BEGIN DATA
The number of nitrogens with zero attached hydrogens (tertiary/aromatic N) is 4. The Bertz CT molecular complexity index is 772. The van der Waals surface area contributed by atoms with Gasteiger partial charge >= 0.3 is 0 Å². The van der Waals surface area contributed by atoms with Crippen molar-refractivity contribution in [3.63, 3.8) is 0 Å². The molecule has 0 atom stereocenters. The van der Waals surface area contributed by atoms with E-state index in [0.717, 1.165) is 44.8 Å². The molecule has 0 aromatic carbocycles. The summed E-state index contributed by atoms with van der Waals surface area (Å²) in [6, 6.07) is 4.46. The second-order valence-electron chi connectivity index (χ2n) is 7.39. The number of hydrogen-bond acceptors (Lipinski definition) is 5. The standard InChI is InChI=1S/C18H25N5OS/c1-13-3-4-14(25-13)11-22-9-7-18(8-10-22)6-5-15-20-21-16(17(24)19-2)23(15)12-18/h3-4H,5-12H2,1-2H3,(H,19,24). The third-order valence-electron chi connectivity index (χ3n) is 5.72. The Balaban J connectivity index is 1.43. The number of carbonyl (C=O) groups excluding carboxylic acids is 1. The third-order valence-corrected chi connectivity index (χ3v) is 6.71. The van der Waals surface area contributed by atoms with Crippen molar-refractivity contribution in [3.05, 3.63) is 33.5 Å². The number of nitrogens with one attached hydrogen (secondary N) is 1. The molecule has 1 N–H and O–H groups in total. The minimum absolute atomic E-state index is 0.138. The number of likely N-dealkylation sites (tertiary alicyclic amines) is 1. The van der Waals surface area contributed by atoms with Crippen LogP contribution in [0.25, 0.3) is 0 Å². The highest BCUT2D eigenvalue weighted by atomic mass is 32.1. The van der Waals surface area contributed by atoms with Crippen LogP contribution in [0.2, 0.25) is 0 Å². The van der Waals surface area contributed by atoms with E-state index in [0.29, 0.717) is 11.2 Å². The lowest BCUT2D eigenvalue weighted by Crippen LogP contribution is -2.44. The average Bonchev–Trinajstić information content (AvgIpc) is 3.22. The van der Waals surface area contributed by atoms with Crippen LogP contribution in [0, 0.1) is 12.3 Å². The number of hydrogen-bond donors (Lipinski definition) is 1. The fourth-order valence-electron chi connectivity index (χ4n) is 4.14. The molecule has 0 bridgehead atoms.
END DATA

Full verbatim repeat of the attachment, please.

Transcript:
The number of nitrogens with zero attached hydrogens (tertiary/aromatic N) is 4. The Bertz CT molecular complexity index is 772. The van der Waals surface area contributed by atoms with Gasteiger partial charge >= 0.3 is 0 Å². The van der Waals surface area contributed by atoms with Crippen molar-refractivity contribution in [3.63, 3.8) is 0 Å². The molecule has 0 atom stereocenters. The van der Waals surface area contributed by atoms with E-state index in [0.717, 1.165) is 44.8 Å². The molecule has 0 aromatic carbocycles. The summed E-state index contributed by atoms with van der Waals surface area (Å²) in [6, 6.07) is 4.46. The second-order valence-electron chi connectivity index (χ2n) is 7.39. The number of hydrogen-bond acceptors (Lipinski definition) is 5. The standard InChI is InChI=1S/C18H25N5OS/c1-13-3-4-14(25-13)11-22-9-7-18(8-10-22)6-5-15-20-21-16(17(24)19-2)23(15)12-18/h3-4H,5-12H2,1-2H3,(H,19,24). The third-order valence-electron chi connectivity index (χ3n) is 5.72. The Balaban J connectivity index is 1.43. The number of carbonyl (C=O) groups excluding carboxylic acids is 1. The third-order valence-corrected chi connectivity index (χ3v) is 6.71. The van der Waals surface area contributed by atoms with Crippen molar-refractivity contribution in [3.05, 3.63) is 33.5 Å². The number of nitrogens with one attached hydrogen (secondary N) is 1. The molecule has 1 N–H and O–H groups in total. The minimum absolute atomic E-state index is 0.138. The number of likely N-dealkylation sites (tertiary alicyclic amines) is 1. The van der Waals surface area contributed by atoms with Crippen LogP contribution in [0.25, 0.3) is 0 Å². The highest BCUT2D eigenvalue weighted by atomic mass is 32.1. The van der Waals surface area contributed by atoms with Crippen LogP contribution in [0.2, 0.25) is 0 Å². The van der Waals surface area contributed by atoms with E-state index in [0.29, 0.717) is 11.2 Å². The lowest BCUT2D eigenvalue weighted by Crippen LogP contribution is -2.44. The average Bonchev–Trinajstić information content (AvgIpc) is 3.22. The van der Waals surface area contributed by atoms with Crippen LogP contribution in [0, 0.1) is 12.3 Å². The number of hydrogen-bond donors (Lipinski definition) is 1. The fourth-order valence-electron chi connectivity index (χ4n) is 4.14. The molecule has 0 bridgehead atoms.